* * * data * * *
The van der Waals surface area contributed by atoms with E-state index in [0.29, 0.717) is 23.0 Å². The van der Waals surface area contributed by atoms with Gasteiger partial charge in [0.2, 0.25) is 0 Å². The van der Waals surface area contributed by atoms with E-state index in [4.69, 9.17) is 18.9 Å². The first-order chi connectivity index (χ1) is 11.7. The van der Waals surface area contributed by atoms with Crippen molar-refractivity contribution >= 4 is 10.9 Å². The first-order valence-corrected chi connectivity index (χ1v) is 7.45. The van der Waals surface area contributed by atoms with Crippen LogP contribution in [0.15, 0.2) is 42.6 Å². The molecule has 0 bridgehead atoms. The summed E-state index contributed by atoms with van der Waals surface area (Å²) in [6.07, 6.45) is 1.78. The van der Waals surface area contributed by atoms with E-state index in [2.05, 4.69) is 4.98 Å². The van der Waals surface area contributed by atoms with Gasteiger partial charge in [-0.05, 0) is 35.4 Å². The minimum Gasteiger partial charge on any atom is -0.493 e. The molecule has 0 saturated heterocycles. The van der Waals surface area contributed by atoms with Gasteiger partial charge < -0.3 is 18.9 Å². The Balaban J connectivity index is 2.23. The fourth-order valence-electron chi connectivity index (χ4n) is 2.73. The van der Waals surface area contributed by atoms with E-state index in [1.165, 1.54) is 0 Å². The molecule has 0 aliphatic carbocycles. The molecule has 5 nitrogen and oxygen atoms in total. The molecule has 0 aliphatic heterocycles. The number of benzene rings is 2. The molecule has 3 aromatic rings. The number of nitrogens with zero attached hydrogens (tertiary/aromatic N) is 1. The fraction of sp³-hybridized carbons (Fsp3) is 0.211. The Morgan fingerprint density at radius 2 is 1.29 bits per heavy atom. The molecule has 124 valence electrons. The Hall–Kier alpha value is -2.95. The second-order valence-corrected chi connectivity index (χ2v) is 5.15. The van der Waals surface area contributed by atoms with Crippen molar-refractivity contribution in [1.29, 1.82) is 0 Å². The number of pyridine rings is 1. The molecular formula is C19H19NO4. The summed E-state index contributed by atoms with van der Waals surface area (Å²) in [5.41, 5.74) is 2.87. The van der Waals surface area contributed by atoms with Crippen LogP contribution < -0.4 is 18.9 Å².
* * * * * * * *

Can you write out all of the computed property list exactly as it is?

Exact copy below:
The van der Waals surface area contributed by atoms with E-state index in [0.29, 0.717) is 23.0 Å². The van der Waals surface area contributed by atoms with Gasteiger partial charge in [0.2, 0.25) is 0 Å². The van der Waals surface area contributed by atoms with E-state index in [4.69, 9.17) is 18.9 Å². The first-order chi connectivity index (χ1) is 11.7. The van der Waals surface area contributed by atoms with Crippen molar-refractivity contribution >= 4 is 10.9 Å². The first-order valence-corrected chi connectivity index (χ1v) is 7.45. The van der Waals surface area contributed by atoms with Crippen LogP contribution in [0.15, 0.2) is 42.6 Å². The molecule has 0 bridgehead atoms. The summed E-state index contributed by atoms with van der Waals surface area (Å²) in [6.07, 6.45) is 1.78. The van der Waals surface area contributed by atoms with E-state index in [2.05, 4.69) is 4.98 Å². The van der Waals surface area contributed by atoms with Gasteiger partial charge in [-0.05, 0) is 35.4 Å². The minimum Gasteiger partial charge on any atom is -0.493 e. The molecule has 0 saturated heterocycles. The van der Waals surface area contributed by atoms with Gasteiger partial charge < -0.3 is 18.9 Å². The Balaban J connectivity index is 2.23. The fourth-order valence-electron chi connectivity index (χ4n) is 2.73. The van der Waals surface area contributed by atoms with E-state index in [1.165, 1.54) is 0 Å². The molecule has 0 aliphatic carbocycles. The molecule has 5 nitrogen and oxygen atoms in total. The molecule has 0 aliphatic heterocycles. The number of benzene rings is 2. The molecule has 3 aromatic rings. The number of nitrogens with zero attached hydrogens (tertiary/aromatic N) is 1. The fraction of sp³-hybridized carbons (Fsp3) is 0.211. The Morgan fingerprint density at radius 2 is 1.29 bits per heavy atom. The molecule has 124 valence electrons. The Hall–Kier alpha value is -2.95. The second-order valence-corrected chi connectivity index (χ2v) is 5.15. The van der Waals surface area contributed by atoms with Crippen molar-refractivity contribution in [1.29, 1.82) is 0 Å². The number of pyridine rings is 1. The molecular formula is C19H19NO4. The summed E-state index contributed by atoms with van der Waals surface area (Å²) in [5.41, 5.74) is 2.87. The van der Waals surface area contributed by atoms with Crippen LogP contribution < -0.4 is 18.9 Å².